Saturday, April 08, 2006

A Belated Part Two of What I Watch

So, the last time we were talking about TV, I was writing about what I watched on Sunday night. There were a few shows that I failed to mention.

One is “King of the Hill”, which has been renewed for its 11th season. That ties the show with “Married … With Children” as the second longest running program on FOX. That blows me away, mainly because I thought when it was first introduced FOX was just hoping to catch lightning in a bottle by getting the guy who wrote “Bevis and Butthead” to do a show for them.

And when I watched the first episode, I thought it was country-fried version of Anderson, the slow-witted neighbor that B and B used to torment. Turns out I was completely wrong. You don’t see the kind of sustained character growth that occurs in KOTH in many sitcoms, much less cartoon ones, but this show has it in spades. And the good thing about it is, it’s not cheesy character growth either.

For example, in “The Simpsons” one can argue that Homer has actually devolved over the years instead of evolving. Not so with the KOTH characters, they have done something that is extremely difficult to quantify, but it’s there. Namely they’ve changed without changing. What I mean by that is that the characters are recognizable from the first season to the tenth, but they aren’t stagnant.

One example is Bobby. From the first couple of seasons he was a fat, lazy kid with no real motivation. Now he is still fat and sort of lazy, but he has a motivation. He sort of found himself and his calling in life. I know that it sounds really dopey to be waxing philosophical about a show such as this, but I really feel that it is the subtleties and nuances of this program that makes it special and has kept it going for more than a decade.

And another thing about this show is that even though it is set in a boring, Walmartesque town that could be anywhere in the Red States, all of the problems and plots are handled with a certain amount of gravity that while it doesn’t take itself too seriously, doesn’t short change the audience either. The writers care about these characters and in turn, the audience does too.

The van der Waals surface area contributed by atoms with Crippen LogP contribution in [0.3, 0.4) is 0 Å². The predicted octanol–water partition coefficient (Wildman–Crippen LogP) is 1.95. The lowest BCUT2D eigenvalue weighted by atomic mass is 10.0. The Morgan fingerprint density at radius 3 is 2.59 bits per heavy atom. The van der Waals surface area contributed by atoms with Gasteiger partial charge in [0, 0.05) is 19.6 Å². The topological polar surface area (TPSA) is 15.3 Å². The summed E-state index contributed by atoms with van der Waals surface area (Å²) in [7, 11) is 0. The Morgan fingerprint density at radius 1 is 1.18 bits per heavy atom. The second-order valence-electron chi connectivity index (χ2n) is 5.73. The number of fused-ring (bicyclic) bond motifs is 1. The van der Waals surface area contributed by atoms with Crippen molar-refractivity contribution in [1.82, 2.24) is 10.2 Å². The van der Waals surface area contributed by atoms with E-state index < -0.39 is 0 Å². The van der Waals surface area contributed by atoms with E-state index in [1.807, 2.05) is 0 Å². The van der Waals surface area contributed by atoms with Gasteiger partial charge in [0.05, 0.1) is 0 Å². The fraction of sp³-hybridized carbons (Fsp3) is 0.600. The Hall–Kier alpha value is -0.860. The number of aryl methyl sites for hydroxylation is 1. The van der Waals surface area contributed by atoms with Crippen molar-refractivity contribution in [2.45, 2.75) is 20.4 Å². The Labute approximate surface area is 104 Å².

I just started watching this other show, which is why I didn’t really talk about it in the previous entry. The show is called “Big Love” and it’s on after “The Sopranos” on HBO. Aly was the one that got me into this program and for awhile I wasn’t really liking it. There are too many characters, too many over-the-top plots, too much crap going on and Bill Paxton’s naked ass.

If you haven’t seen it, it’s basically about a dude with three wives living in Utah. One of his father-in-laws is the head of a polygamous Mormon cult (that HBO is very careful to say aren’t typical Mormons) that hides in the Utah desert, his wives constantly bicker with each other over trivial jealousies and he owns a chain of Home Depot-like stores (in which his FIL is trying to take a 20% tithe). He also has a gang of kids, one of which I think that one of Paxton’s wife has a crush on and another is the really dumb chick from “Mean Girls” (so that’s not too bad). Oh yeah, George Costanza’s mother-in-law plays Paxton’s whacked-out mom, so that’s funny just to see her.

There’s a lot of shit going on and I think the first couple of episodes were done at a frantic pace because they had to set the groundwork for the upcoming season. Since then, it has slowed down a bit and the plots are beginning to unfold at a more leisurely pace. And since that has occurred, it has been a more enjoyable show to follow. Though there aren’t a lot of characters I’m rooting for, or that I particularly like, I’m going to continue to watch.

The only show that I watch on Mondays, is by far one of the best show on television right now. “24”. If you aren’t watching this show, then you are missing out big time on what has proven to be a weekly mini-movie. I was reading some comments on the show and someone hit the nail right on the head when they wrote that we (as an audience) sometimes take the effects for granted week in and week out. For example, last week an entire gas plant exploded. When was the last you saw that on television? That’s like the last scene of a summer block buster. And on “24” it was 15th hour.

Yes, the twists can be cheesy and there are some plot holes that you can drive a Mack truck through, but it’s an enjoyable show made even more so by the commitment of the actors. While easy to camp up and make kitschy, each actor plays their role with such sincerity and believability, that as a viewer, you have to take it seriously.

And Kiefer Sutherland is Jack Bauer for now until the day he dies, that’s all there is to it. And Mary Lynn Rajskub is going to be Chloe, Louis Lombardi is going to be Edgar and Dennis Haybert has shed his Pedro Serano character from “Major Leagues” and will always be the greatest President of all time, David Palmer.

Each week I am on the edge of my seat wondering what the hell is going to happen next and each week, the show delivers. Eventually, it’s going to wane … I know that, but for now, it’s a hell of a ride. And there are plans to release a “24” movie in 2008. Maybe I’ll start waiting in line now.